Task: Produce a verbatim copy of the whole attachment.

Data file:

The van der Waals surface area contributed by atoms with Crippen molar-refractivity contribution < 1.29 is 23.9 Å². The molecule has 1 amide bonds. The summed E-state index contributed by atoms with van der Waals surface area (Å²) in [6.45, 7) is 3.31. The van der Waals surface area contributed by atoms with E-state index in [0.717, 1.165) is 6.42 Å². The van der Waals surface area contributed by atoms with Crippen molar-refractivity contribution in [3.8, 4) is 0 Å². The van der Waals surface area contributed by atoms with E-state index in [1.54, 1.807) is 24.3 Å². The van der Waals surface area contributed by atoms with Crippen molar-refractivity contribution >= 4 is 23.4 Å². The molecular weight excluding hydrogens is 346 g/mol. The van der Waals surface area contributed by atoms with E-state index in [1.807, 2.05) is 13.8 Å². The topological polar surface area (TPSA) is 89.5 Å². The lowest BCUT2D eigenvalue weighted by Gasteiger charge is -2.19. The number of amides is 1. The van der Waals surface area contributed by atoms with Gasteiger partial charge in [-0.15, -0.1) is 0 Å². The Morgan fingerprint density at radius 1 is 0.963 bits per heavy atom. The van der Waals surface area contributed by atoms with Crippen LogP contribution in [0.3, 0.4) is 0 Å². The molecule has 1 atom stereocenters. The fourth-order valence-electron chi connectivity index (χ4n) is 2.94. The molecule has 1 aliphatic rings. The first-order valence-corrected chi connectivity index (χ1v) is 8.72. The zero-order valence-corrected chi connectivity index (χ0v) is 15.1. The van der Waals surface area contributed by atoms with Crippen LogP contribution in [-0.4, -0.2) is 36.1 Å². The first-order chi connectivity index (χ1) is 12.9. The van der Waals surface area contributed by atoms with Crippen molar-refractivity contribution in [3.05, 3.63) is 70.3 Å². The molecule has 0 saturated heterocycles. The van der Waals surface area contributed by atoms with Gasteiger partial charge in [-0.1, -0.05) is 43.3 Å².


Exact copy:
The van der Waals surface area contributed by atoms with Crippen molar-refractivity contribution < 1.29 is 23.9 Å². The molecule has 1 amide bonds. The summed E-state index contributed by atoms with van der Waals surface area (Å²) in [6.45, 7) is 3.31. The van der Waals surface area contributed by atoms with E-state index in [0.717, 1.165) is 6.42 Å². The van der Waals surface area contributed by atoms with Crippen molar-refractivity contribution in [3.8, 4) is 0 Å². The van der Waals surface area contributed by atoms with E-state index in [1.54, 1.807) is 24.3 Å². The van der Waals surface area contributed by atoms with Crippen molar-refractivity contribution >= 4 is 23.4 Å². The molecular weight excluding hydrogens is 346 g/mol. The van der Waals surface area contributed by atoms with E-state index in [1.807, 2.05) is 13.8 Å². The topological polar surface area (TPSA) is 89.5 Å². The lowest BCUT2D eigenvalue weighted by Gasteiger charge is -2.19. The number of amides is 1. The van der Waals surface area contributed by atoms with Gasteiger partial charge in [-0.15, -0.1) is 0 Å². The Morgan fingerprint density at radius 1 is 0.963 bits per heavy atom. The van der Waals surface area contributed by atoms with Crippen LogP contribution in [0.3, 0.4) is 0 Å². The molecule has 1 atom stereocenters. The fourth-order valence-electron chi connectivity index (χ4n) is 2.94. The molecule has 1 aliphatic rings. The first-order valence-corrected chi connectivity index (χ1v) is 8.72. The zero-order valence-corrected chi connectivity index (χ0v) is 15.1. The van der Waals surface area contributed by atoms with Crippen LogP contribution in [-0.4, -0.2) is 36.1 Å². The first-order chi connectivity index (χ1) is 12.9. The van der Waals surface area contributed by atoms with Crippen molar-refractivity contribution in [3.05, 3.63) is 70.3 Å². The molecule has 0 saturated heterocycles. The van der Waals surface area contributed by atoms with Gasteiger partial charge in [-0.1, -0.05) is 43.3 Å².